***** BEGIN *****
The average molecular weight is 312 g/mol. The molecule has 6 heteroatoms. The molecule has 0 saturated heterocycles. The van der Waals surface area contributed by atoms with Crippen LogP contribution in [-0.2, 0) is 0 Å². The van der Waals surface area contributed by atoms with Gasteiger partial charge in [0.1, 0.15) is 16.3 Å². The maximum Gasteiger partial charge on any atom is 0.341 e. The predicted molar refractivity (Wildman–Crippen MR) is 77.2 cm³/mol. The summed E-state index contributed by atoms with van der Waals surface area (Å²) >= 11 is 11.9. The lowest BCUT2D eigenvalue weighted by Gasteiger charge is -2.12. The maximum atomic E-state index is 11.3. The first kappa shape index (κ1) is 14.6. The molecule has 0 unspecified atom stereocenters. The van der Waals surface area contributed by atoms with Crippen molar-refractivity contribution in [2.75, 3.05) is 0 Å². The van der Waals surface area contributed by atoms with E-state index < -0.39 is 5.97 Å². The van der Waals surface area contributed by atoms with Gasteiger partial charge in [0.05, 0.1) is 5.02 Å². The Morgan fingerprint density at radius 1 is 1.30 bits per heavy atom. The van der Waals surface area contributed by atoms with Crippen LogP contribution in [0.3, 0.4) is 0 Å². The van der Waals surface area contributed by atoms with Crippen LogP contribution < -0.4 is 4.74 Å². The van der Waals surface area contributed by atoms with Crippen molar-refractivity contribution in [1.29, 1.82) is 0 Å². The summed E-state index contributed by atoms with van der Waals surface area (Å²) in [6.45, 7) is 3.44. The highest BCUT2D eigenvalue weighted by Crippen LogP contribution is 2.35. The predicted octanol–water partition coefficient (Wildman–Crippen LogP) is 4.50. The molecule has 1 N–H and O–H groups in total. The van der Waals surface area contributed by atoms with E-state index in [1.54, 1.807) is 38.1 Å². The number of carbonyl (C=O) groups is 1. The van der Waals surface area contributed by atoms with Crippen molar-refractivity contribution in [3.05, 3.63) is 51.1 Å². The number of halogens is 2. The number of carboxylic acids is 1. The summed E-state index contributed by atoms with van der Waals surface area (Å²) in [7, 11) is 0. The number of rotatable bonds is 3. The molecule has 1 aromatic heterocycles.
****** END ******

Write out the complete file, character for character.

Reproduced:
The average molecular weight is 312 g/mol. The molecule has 6 heteroatoms. The molecule has 0 saturated heterocycles. The van der Waals surface area contributed by atoms with Crippen LogP contribution in [-0.2, 0) is 0 Å². The van der Waals surface area contributed by atoms with Gasteiger partial charge in [0.1, 0.15) is 16.3 Å². The maximum Gasteiger partial charge on any atom is 0.341 e. The predicted molar refractivity (Wildman–Crippen MR) is 77.2 cm³/mol. The summed E-state index contributed by atoms with van der Waals surface area (Å²) >= 11 is 11.9. The lowest BCUT2D eigenvalue weighted by Gasteiger charge is -2.12. The maximum atomic E-state index is 11.3. The first kappa shape index (κ1) is 14.6. The molecule has 0 unspecified atom stereocenters. The van der Waals surface area contributed by atoms with Crippen molar-refractivity contribution in [2.75, 3.05) is 0 Å². The van der Waals surface area contributed by atoms with E-state index < -0.39 is 5.97 Å². The van der Waals surface area contributed by atoms with Gasteiger partial charge in [0.05, 0.1) is 5.02 Å². The Morgan fingerprint density at radius 1 is 1.30 bits per heavy atom. The van der Waals surface area contributed by atoms with Crippen LogP contribution in [0.3, 0.4) is 0 Å². The van der Waals surface area contributed by atoms with Crippen LogP contribution < -0.4 is 4.74 Å². The van der Waals surface area contributed by atoms with Crippen molar-refractivity contribution in [1.29, 1.82) is 0 Å². The summed E-state index contributed by atoms with van der Waals surface area (Å²) in [6.45, 7) is 3.44. The highest BCUT2D eigenvalue weighted by Crippen LogP contribution is 2.35. The predicted octanol–water partition coefficient (Wildman–Crippen LogP) is 4.50. The molecule has 1 N–H and O–H groups in total. The van der Waals surface area contributed by atoms with E-state index in [1.54, 1.807) is 38.1 Å². The number of carbonyl (C=O) groups is 1. The van der Waals surface area contributed by atoms with Crippen molar-refractivity contribution in [3.05, 3.63) is 51.1 Å². The number of halogens is 2. The number of carboxylic acids is 1. The summed E-state index contributed by atoms with van der Waals surface area (Å²) in [7, 11) is 0. The number of rotatable bonds is 3. The molecule has 1 aromatic heterocycles.